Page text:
You probably know that cybercriminals are using more sophisticated methods to steal your confidential information. They’ve adjusted their hacks from trying to directly access your device or system using phishing attacks, Trojans or ransomware, to attacking web applications like Microsoft Office 365.
For this reason, we recommend that you protect your Office 365 application with Multi-Factor Authentication (MFA).
MFA has been available for Office 365 administrators since June 2013, and now it’s available for all Office 365 users. Microsoft has added MFA for users of Office 365 Midsize Business, Enterprise plans, Academic plans, Nonprofit plans, and standalone Office 365 plans, including Exchange Online and SharePoint Online. If you have a subscription for one of these, administrators can now enable MFA for your users without requiring any additional purchase or subscription.
MFA increases the security when you log into Office 365, or any web-based application. When you log in and enter your password, you’ll be required to acknowledge a phone call, text message, or an app notification on your smartphone. Once you do, you can then sign into Office 365.
If you think you don’t need MFA for your Office 365 account, please read on.
Today we’re prone to multiple sources of intrusion due to the number of connected devices and applications we use. And Office 365 is now available for your desktop, laptops, tablets, and smartphones.
As you know, with Office 365 you can seamlessly share content, data, and confidential information between your devices (and with others). If your Office 365 gets infected with a virus, cybercriminals can essentially access all of your files and get into your network. You need MFA to combat this.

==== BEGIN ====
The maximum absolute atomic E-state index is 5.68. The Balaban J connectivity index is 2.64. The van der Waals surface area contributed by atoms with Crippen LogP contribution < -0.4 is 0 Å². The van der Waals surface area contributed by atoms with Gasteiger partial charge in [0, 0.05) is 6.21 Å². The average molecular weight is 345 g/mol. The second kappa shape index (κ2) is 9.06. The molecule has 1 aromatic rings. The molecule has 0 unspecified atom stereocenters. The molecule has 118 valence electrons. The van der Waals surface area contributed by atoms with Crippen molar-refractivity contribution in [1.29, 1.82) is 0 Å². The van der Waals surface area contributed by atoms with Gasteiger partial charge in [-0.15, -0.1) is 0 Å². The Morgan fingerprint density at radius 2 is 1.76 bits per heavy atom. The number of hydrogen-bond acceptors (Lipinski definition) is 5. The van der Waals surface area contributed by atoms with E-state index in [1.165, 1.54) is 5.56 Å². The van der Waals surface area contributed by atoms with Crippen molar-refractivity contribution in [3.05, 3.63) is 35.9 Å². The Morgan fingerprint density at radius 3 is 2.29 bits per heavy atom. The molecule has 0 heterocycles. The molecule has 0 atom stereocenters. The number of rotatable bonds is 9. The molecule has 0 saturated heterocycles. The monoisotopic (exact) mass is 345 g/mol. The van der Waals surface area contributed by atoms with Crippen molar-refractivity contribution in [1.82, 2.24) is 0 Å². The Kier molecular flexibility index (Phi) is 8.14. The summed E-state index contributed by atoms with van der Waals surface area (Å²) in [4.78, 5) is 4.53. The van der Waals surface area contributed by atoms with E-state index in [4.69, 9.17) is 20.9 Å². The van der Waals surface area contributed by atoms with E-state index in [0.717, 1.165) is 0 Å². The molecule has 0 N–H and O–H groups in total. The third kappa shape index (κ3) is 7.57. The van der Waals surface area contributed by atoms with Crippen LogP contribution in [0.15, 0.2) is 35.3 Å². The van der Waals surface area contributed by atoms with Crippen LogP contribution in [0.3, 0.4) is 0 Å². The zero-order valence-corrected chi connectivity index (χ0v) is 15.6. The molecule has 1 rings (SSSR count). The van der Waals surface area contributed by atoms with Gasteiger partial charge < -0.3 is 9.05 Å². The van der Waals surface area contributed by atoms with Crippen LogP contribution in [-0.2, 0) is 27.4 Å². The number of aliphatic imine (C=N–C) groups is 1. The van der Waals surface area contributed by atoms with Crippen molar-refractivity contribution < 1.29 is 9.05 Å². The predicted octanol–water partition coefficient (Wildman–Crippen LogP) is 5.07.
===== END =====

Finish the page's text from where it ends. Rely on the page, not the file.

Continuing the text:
Still not convinced? Ask yourself these questions:
- Do you ever email confidential documents and files to clients, coworkers, and vendors?
- Do you email important, confidential data or files to your Office 365 email address?
If you do, there’s no doubt that you need to use MFA. If you’re like most people, your mobile devices are your primary communication tool. And many use them as productivity tools to access their Office 365 resources. If so, you probably keep a lot of your personal and work information on these devices. Another reason why MFA is a must.
Microsoft’s built-in MFA security system, named Azure Multi-Factor Authenticator, requires you to enter more than your password. You must use a verification process through one of the following:
- Phone Call – A security rep or automated assistant will call your phone to authenticate you are. They will do this via a series of questions and command prompts.
- Text Message – The same is done as with a phone call but in text form.
- Mobile App Notification –Azure MFA will send you command prompts.
- Mobile App Verification Code – You must enter a code through the MFA mobile app.
- 3rd party OAuthtokens – If you process a lot of confidential data, this is probably a good form of MFA for you. It’s much like using an RSA token that remotely generates an access code.